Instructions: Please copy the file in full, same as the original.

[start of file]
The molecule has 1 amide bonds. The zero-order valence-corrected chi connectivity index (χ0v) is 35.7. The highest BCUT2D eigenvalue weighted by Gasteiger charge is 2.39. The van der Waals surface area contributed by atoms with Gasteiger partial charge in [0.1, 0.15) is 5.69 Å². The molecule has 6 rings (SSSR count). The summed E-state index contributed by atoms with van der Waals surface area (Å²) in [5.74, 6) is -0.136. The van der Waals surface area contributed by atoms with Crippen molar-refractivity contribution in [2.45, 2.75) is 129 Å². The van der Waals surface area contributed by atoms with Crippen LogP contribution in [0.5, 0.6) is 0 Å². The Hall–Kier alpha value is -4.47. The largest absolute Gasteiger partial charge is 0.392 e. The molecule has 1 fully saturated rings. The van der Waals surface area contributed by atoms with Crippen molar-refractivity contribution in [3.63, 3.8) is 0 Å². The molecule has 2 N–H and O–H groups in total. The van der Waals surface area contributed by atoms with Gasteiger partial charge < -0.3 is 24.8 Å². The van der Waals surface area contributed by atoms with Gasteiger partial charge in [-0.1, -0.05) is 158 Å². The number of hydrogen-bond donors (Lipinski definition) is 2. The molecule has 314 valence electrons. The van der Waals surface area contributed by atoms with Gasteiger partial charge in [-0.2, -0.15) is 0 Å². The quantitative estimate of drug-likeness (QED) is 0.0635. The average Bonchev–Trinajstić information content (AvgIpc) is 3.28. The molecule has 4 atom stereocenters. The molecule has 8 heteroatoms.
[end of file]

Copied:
The molecule has 1 amide bonds. The zero-order valence-corrected chi connectivity index (χ0v) is 35.7. The highest BCUT2D eigenvalue weighted by Gasteiger charge is 2.39. The van der Waals surface area contributed by atoms with Gasteiger partial charge in [0.1, 0.15) is 5.69 Å². The molecule has 6 rings (SSSR count). The summed E-state index contributed by atoms with van der Waals surface area (Å²) in [5.74, 6) is -0.136. The van der Waals surface area contributed by atoms with Crippen molar-refractivity contribution in [2.45, 2.75) is 129 Å². The van der Waals surface area contributed by atoms with Crippen LogP contribution in [0.5, 0.6) is 0 Å². The Hall–Kier alpha value is -4.47. The largest absolute Gasteiger partial charge is 0.392 e. The molecule has 1 fully saturated rings. The van der Waals surface area contributed by atoms with Crippen molar-refractivity contribution in [3.63, 3.8) is 0 Å². The molecule has 2 N–H and O–H groups in total. The van der Waals surface area contributed by atoms with Gasteiger partial charge < -0.3 is 24.8 Å². The van der Waals surface area contributed by atoms with Gasteiger partial charge in [-0.1, -0.05) is 158 Å². The number of hydrogen-bond donors (Lipinski definition) is 2. The molecule has 314 valence electrons. The van der Waals surface area contributed by atoms with Gasteiger partial charge in [-0.2, -0.15) is 0 Å². The quantitative estimate of drug-likeness (QED) is 0.0635. The average Bonchev–Trinajstić information content (AvgIpc) is 3.28. The molecule has 4 atom stereocenters. The molecule has 8 heteroatoms.